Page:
Tuesday, October 14, 2014

The Perfect Score Project by Debbie Stier

This book, The Perfect Score Project, is subtitled, "One mother's journey to uncover the secrets of the SAT." Okay, I guess that does summarize the book. Thinking of a subtitle I'd give the book--maybe more along the lines of "a mother with lots of empty time and energy on her hands becomes obsessed with the SAT and addicted to pursuing a higher score." I think that subtitle maybe does not show my complete annoyance with the book, but might hint at it.

The author, Debbie Stier, had decided to help her son (who she thinks is not serious enough about academics) get a great score on the SAT. The method she chose was to try out various test-preparation strategies and earn herself a perfect score, helping him along the way. She spends her year trying out many many many many tutors, programs, ideas, and etc. in the quest to up her score. She immerses her life in the SAT. Now, I'm not talking a few, not talking getting tips, I'm talking crazy. Obsessed? Beyond. Really.

I'm sure you've discovered by this time that I was not thrilled with this book. There are so many reasons why. One of them is that it is hard for me to understand someone who lives the life (of a single mom, even!!) that allows them to spend so much time, energy, mental strength, money, etc. on such a single-minded pursuit of a high SAT score. Really?? She does mention that she has some issues with her relationships with her teenagers, which are apparently resolved by the last chapter, but--priorities! Way different than my priorities, I guess.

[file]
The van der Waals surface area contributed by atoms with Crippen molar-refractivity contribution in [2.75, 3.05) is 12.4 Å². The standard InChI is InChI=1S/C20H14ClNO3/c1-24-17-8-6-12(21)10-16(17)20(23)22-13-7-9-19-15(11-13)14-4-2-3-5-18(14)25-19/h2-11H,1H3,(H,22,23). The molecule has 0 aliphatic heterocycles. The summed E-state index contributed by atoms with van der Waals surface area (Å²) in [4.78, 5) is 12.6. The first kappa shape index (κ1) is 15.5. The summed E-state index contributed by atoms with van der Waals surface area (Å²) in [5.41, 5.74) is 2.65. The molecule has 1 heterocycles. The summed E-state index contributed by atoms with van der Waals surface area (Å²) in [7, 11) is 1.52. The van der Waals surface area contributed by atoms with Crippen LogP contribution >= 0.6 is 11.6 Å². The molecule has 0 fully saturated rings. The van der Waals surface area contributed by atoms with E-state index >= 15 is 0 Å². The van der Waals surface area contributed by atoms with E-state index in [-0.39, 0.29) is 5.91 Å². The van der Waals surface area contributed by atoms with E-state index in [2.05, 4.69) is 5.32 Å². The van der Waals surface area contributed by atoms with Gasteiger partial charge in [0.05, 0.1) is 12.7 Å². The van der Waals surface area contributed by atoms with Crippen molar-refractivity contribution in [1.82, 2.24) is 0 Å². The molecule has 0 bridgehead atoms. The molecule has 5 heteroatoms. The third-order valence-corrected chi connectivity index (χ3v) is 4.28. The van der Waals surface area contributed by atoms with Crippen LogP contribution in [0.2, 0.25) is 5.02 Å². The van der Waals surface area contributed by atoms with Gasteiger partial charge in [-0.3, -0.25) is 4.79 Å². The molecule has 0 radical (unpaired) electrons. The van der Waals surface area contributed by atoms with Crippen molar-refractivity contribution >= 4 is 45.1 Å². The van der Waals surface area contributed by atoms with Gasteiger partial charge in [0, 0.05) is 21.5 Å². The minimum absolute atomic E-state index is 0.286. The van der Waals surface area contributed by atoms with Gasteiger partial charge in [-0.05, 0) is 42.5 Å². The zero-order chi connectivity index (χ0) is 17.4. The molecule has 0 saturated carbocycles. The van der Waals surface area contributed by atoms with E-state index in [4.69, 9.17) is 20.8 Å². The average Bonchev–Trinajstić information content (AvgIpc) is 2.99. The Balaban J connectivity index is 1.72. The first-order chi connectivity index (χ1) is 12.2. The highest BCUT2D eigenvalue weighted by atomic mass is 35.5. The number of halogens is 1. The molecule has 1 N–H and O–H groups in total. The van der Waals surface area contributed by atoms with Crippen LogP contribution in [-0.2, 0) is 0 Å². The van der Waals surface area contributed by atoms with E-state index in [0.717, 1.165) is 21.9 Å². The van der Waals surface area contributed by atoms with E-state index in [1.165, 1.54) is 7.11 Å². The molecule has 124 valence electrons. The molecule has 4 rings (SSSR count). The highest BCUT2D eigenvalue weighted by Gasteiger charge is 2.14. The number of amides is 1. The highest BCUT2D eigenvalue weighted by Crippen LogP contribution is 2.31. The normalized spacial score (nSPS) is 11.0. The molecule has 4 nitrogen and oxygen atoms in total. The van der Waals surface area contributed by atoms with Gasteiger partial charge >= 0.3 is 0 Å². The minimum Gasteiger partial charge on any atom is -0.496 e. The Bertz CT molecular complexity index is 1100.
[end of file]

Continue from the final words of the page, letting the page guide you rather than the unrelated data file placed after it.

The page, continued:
Another issue is that of standardized testing in general. Things like how accurate is standardized testing, who is it intended to reward. Much of her preparation work seemed to center on trying to figure out how to beat the tricky-ness of the test and its questions (sorry if that's not a word!) So, the point of the test is. . .? When the "A" in the SAT stood for "aptitude" I guess that went along with it. Now?

Apparently (not mentioned in her book) the SAT is going through a major change to begin in the spring of 2016--not sure how much of her advice/ideas/information will be un-applicable at that point.

Unfortunately, the book was even boring to me. It was slow and awkward with all the insets.

Before I began reading this book, I was excited to read it. I have a high-schooler, so we will be joining the ranks of SAT takers soon enough, and I was interested in the inside view; however, this view was just too much. I want my children to be educated to do well in life, be ready for a variety of experiences, both academic and pragmatic. I don't want their learning to be tunneled into how to pass the standardized test.

I received this book through a book review program. For that reason I read the entire book. That was the only reason. Had I picked it up a the library I would have returned it unfinished. I really don't recommend this book. I just found it annoying, weird, and boring! I guess you have figured out by now that I wouldn't recommend it.

I received this book for free from the publisher for the purpose of this review. I was not required to write a positive review.